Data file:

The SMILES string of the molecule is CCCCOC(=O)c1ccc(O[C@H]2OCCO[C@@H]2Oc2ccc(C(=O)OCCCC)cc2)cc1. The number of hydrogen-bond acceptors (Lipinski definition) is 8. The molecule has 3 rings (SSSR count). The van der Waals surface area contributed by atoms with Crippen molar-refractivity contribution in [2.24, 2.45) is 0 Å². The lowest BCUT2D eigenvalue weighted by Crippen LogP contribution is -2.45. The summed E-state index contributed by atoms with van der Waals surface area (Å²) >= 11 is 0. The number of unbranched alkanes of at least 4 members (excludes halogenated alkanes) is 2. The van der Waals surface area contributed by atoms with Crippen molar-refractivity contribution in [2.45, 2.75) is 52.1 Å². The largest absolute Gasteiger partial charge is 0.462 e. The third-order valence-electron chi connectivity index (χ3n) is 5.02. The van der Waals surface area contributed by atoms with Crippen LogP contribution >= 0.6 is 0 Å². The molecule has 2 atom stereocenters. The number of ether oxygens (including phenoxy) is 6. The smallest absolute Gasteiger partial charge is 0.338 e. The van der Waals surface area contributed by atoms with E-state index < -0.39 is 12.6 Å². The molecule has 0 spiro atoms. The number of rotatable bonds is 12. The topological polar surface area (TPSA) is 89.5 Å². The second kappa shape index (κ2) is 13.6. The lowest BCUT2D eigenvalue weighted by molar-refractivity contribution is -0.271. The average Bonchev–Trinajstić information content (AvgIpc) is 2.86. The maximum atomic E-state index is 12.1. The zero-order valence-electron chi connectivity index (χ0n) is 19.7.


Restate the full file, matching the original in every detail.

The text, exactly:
The SMILES string of the molecule is CCCCOC(=O)c1ccc(O[C@H]2OCCO[C@@H]2Oc2ccc(C(=O)OCCCC)cc2)cc1. The number of hydrogen-bond acceptors (Lipinski definition) is 8. The molecule has 3 rings (SSSR count). The van der Waals surface area contributed by atoms with Crippen molar-refractivity contribution in [2.24, 2.45) is 0 Å². The lowest BCUT2D eigenvalue weighted by Crippen LogP contribution is -2.45. The summed E-state index contributed by atoms with van der Waals surface area (Å²) >= 11 is 0. The number of unbranched alkanes of at least 4 members (excludes halogenated alkanes) is 2. The van der Waals surface area contributed by atoms with Crippen molar-refractivity contribution in [2.45, 2.75) is 52.1 Å². The largest absolute Gasteiger partial charge is 0.462 e. The third-order valence-electron chi connectivity index (χ3n) is 5.02. The van der Waals surface area contributed by atoms with Crippen LogP contribution >= 0.6 is 0 Å². The molecule has 2 atom stereocenters. The number of ether oxygens (including phenoxy) is 6. The smallest absolute Gasteiger partial charge is 0.338 e. The van der Waals surface area contributed by atoms with E-state index < -0.39 is 12.6 Å². The molecule has 0 spiro atoms. The number of rotatable bonds is 12. The topological polar surface area (TPSA) is 89.5 Å². The second kappa shape index (κ2) is 13.6. The lowest BCUT2D eigenvalue weighted by molar-refractivity contribution is -0.271. The average Bonchev–Trinajstić information content (AvgIpc) is 2.86. The maximum atomic E-state index is 12.1. The zero-order valence-electron chi connectivity index (χ0n) is 19.7.